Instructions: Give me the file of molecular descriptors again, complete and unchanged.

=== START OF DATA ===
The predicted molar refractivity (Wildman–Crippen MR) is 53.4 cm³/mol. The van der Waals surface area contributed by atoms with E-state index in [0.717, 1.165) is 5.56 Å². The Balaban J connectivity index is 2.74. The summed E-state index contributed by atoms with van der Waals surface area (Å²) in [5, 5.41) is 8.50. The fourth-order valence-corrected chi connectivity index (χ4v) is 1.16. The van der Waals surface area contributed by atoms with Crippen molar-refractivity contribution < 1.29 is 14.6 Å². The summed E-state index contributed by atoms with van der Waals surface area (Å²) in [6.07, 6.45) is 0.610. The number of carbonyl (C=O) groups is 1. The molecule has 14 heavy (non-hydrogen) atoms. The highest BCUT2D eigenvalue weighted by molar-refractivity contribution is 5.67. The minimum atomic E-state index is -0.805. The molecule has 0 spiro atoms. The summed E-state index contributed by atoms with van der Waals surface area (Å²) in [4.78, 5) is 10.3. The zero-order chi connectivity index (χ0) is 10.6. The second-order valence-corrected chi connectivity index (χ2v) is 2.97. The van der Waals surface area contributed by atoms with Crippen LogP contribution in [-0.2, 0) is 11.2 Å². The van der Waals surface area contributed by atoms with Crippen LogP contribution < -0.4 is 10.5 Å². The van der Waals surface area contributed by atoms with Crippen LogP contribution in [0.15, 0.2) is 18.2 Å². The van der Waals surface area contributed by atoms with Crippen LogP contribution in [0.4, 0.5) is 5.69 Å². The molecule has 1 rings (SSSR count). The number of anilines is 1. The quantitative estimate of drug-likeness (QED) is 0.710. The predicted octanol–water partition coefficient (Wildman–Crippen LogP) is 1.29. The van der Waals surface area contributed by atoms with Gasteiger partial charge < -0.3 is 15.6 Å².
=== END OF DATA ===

The predicted molar refractivity (Wildman–Crippen MR) is 53.4 cm³/mol. The van der Waals surface area contributed by atoms with E-state index in [0.717, 1.165) is 5.56 Å². The Balaban J connectivity index is 2.74. The summed E-state index contributed by atoms with van der Waals surface area (Å²) in [5, 5.41) is 8.50. The fourth-order valence-corrected chi connectivity index (χ4v) is 1.16. The van der Waals surface area contributed by atoms with Crippen molar-refractivity contribution < 1.29 is 14.6 Å². The summed E-state index contributed by atoms with van der Waals surface area (Å²) in [6.07, 6.45) is 0.610. The number of carbonyl (C=O) groups is 1. The molecule has 14 heavy (non-hydrogen) atoms. The highest BCUT2D eigenvalue weighted by molar-refractivity contribution is 5.67. The minimum atomic E-state index is -0.805. The molecule has 0 spiro atoms. The summed E-state index contributed by atoms with van der Waals surface area (Å²) in [4.78, 5) is 10.3. The zero-order chi connectivity index (χ0) is 10.6. The second-order valence-corrected chi connectivity index (χ2v) is 2.97. The van der Waals surface area contributed by atoms with Crippen LogP contribution in [-0.2, 0) is 11.2 Å². The van der Waals surface area contributed by atoms with Crippen LogP contribution < -0.4 is 10.5 Å². The van der Waals surface area contributed by atoms with Crippen LogP contribution in [0.15, 0.2) is 18.2 Å². The van der Waals surface area contributed by atoms with Crippen LogP contribution in [0.4, 0.5) is 5.69 Å². The molecule has 1 rings (SSSR count). The number of anilines is 1. The quantitative estimate of drug-likeness (QED) is 0.710. The predicted octanol–water partition coefficient (Wildman–Crippen LogP) is 1.29. The van der Waals surface area contributed by atoms with Gasteiger partial charge < -0.3 is 15.6 Å².